In 2014, we wrote in this magazine about how milk components affect the milk cheque. Ever since, the value of milk/hectolitre has changed substantially, mainly due to the value of milk protein. At the time, milk protein was paid at $8.92/kg and is now is paid at $6.45. Milk fat was paid at $9.88 and now it’s paid at $10.55. The value of milk butterfat therefore increased while the value of milk protein decreased substantially during these years.
Naturally, high levels of both fat and protein are important for the profitability of the farm. However, from a practical management/formulation stand point, it is much easier to manipulate milk fat than it is to manipulate milk protein. Moreover, it is usually less costly to achieve through diet formulation. If the farm is not filling its milk fat quota, working toward filling it should be a priority. Feed costs may increase but typically the return is favorable.
Let’s see how improving milk fat production, considering the current milk component price reality, can impact farm income:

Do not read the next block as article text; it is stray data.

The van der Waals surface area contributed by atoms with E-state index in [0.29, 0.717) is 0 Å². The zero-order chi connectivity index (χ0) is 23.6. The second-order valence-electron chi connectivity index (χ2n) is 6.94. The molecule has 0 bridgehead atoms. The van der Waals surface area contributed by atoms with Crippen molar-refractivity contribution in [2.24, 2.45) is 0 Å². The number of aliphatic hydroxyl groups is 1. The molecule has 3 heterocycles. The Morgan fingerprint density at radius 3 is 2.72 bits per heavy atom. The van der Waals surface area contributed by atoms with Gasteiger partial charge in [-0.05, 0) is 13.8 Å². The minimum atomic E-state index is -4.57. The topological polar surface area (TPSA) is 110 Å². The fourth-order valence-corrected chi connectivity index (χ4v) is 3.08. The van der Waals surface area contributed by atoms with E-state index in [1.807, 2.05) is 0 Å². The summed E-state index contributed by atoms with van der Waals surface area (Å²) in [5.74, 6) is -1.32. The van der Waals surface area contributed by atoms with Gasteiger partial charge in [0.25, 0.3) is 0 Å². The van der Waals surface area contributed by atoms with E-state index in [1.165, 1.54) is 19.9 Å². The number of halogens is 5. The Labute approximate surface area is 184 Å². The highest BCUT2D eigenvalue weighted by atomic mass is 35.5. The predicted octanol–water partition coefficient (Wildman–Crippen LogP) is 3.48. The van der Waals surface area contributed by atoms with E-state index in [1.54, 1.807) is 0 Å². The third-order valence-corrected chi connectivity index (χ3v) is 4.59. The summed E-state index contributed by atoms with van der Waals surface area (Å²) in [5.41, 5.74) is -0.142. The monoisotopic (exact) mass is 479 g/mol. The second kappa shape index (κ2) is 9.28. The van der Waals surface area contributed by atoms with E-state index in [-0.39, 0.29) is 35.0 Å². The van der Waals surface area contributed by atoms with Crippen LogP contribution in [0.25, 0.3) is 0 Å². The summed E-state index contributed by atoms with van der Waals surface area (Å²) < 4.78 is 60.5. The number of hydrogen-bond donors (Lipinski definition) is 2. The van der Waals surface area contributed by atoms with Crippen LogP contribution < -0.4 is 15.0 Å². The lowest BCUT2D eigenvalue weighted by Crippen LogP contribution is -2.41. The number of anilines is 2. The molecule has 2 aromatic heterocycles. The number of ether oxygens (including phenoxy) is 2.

As we can see, increasing milk fat production led to a substantial increase of the farm’s bottom lineby by almost $18,000/year, even with an increase of $0.50/head/day in feed costs. Since milk producers are paid per kilo of milk component, the objective should therefore be to produce the highest number of kilos of fat and protein while keeping the cows healthy.
Milk components are a key part of dairy farm profitability. To improve it, farmers need the right combination of milk components and milk production. Good genetics, proper nutrition and feeding management practices are essential to making the most of multiple component pricing.